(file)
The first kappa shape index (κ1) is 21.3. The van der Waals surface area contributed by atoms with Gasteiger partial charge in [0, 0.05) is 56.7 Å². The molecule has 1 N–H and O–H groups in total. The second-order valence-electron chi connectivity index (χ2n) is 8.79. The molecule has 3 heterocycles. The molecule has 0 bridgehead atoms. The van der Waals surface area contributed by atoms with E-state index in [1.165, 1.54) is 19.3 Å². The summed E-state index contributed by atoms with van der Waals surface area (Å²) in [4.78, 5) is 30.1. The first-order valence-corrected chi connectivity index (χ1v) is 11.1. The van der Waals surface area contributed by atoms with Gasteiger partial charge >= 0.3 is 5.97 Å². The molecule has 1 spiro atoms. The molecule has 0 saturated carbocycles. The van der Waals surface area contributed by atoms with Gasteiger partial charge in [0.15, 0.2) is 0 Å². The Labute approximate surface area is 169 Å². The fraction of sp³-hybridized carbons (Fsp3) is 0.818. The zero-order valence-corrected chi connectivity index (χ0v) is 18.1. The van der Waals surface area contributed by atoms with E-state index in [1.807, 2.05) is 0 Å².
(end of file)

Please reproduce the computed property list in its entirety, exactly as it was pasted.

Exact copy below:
The first kappa shape index (κ1) is 21.3. The van der Waals surface area contributed by atoms with Gasteiger partial charge in [0, 0.05) is 56.7 Å². The molecule has 1 N–H and O–H groups in total. The second-order valence-electron chi connectivity index (χ2n) is 8.79. The molecule has 3 heterocycles. The molecule has 0 bridgehead atoms. The van der Waals surface area contributed by atoms with E-state index in [1.165, 1.54) is 19.3 Å². The summed E-state index contributed by atoms with van der Waals surface area (Å²) in [4.78, 5) is 30.1. The first-order valence-corrected chi connectivity index (χ1v) is 11.1. The van der Waals surface area contributed by atoms with Gasteiger partial charge >= 0.3 is 5.97 Å². The molecule has 1 spiro atoms. The molecule has 0 saturated carbocycles. The van der Waals surface area contributed by atoms with Gasteiger partial charge in [0.15, 0.2) is 0 Å². The Labute approximate surface area is 169 Å². The fraction of sp³-hybridized carbons (Fsp3) is 0.818. The zero-order valence-corrected chi connectivity index (χ0v) is 18.1. The van der Waals surface area contributed by atoms with E-state index in [1.807, 2.05) is 0 Å².